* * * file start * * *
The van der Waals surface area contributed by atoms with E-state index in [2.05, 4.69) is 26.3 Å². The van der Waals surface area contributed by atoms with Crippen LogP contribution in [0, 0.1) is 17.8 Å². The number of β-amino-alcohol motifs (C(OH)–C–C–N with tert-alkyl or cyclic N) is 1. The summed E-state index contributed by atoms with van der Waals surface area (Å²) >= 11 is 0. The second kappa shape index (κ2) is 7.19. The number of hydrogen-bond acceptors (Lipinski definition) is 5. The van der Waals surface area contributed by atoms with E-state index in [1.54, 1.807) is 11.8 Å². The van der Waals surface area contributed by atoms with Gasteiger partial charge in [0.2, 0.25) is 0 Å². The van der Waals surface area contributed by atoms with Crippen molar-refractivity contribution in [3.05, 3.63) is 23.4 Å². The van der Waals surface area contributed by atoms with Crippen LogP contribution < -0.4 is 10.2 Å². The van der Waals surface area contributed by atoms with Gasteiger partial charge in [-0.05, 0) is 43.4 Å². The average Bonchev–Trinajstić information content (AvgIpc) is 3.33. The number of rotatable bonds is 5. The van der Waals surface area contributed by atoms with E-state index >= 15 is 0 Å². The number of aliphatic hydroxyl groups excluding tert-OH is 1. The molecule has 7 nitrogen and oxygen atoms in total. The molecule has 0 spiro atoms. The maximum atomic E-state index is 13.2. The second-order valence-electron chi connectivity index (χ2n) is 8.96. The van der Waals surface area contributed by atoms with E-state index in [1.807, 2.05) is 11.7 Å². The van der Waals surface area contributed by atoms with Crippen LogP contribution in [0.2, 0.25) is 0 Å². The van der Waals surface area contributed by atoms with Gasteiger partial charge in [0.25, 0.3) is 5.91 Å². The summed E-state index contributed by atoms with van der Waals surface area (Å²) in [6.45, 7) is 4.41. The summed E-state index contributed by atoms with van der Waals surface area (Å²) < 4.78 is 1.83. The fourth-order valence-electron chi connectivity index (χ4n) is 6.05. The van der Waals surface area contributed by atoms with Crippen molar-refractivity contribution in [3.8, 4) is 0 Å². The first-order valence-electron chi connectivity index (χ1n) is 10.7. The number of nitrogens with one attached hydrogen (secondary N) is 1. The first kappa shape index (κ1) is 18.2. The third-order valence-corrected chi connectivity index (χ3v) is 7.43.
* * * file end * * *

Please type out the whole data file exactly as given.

The van der Waals surface area contributed by atoms with E-state index in [2.05, 4.69) is 26.3 Å². The van der Waals surface area contributed by atoms with Crippen LogP contribution in [0, 0.1) is 17.8 Å². The number of β-amino-alcohol motifs (C(OH)–C–C–N with tert-alkyl or cyclic N) is 1. The summed E-state index contributed by atoms with van der Waals surface area (Å²) >= 11 is 0. The second kappa shape index (κ2) is 7.19. The number of hydrogen-bond acceptors (Lipinski definition) is 5. The van der Waals surface area contributed by atoms with E-state index in [1.54, 1.807) is 11.8 Å². The van der Waals surface area contributed by atoms with Gasteiger partial charge in [0.2, 0.25) is 0 Å². The van der Waals surface area contributed by atoms with Crippen molar-refractivity contribution in [3.05, 3.63) is 23.4 Å². The van der Waals surface area contributed by atoms with Crippen LogP contribution < -0.4 is 10.2 Å². The van der Waals surface area contributed by atoms with Gasteiger partial charge in [-0.05, 0) is 43.4 Å². The average Bonchev–Trinajstić information content (AvgIpc) is 3.33. The number of rotatable bonds is 5. The van der Waals surface area contributed by atoms with E-state index >= 15 is 0 Å². The number of aliphatic hydroxyl groups excluding tert-OH is 1. The molecule has 7 nitrogen and oxygen atoms in total. The molecule has 0 spiro atoms. The maximum atomic E-state index is 13.2. The second-order valence-electron chi connectivity index (χ2n) is 8.96. The van der Waals surface area contributed by atoms with E-state index in [1.807, 2.05) is 11.7 Å². The van der Waals surface area contributed by atoms with Crippen LogP contribution in [0.2, 0.25) is 0 Å². The van der Waals surface area contributed by atoms with Gasteiger partial charge in [0.25, 0.3) is 5.91 Å². The summed E-state index contributed by atoms with van der Waals surface area (Å²) in [6.45, 7) is 4.41. The summed E-state index contributed by atoms with van der Waals surface area (Å²) < 4.78 is 1.83. The fourth-order valence-electron chi connectivity index (χ4n) is 6.05. The van der Waals surface area contributed by atoms with Crippen molar-refractivity contribution in [3.8, 4) is 0 Å². The first-order valence-electron chi connectivity index (χ1n) is 10.7. The number of nitrogens with one attached hydrogen (secondary N) is 1. The first kappa shape index (κ1) is 18.2. The third-order valence-corrected chi connectivity index (χ3v) is 7.43.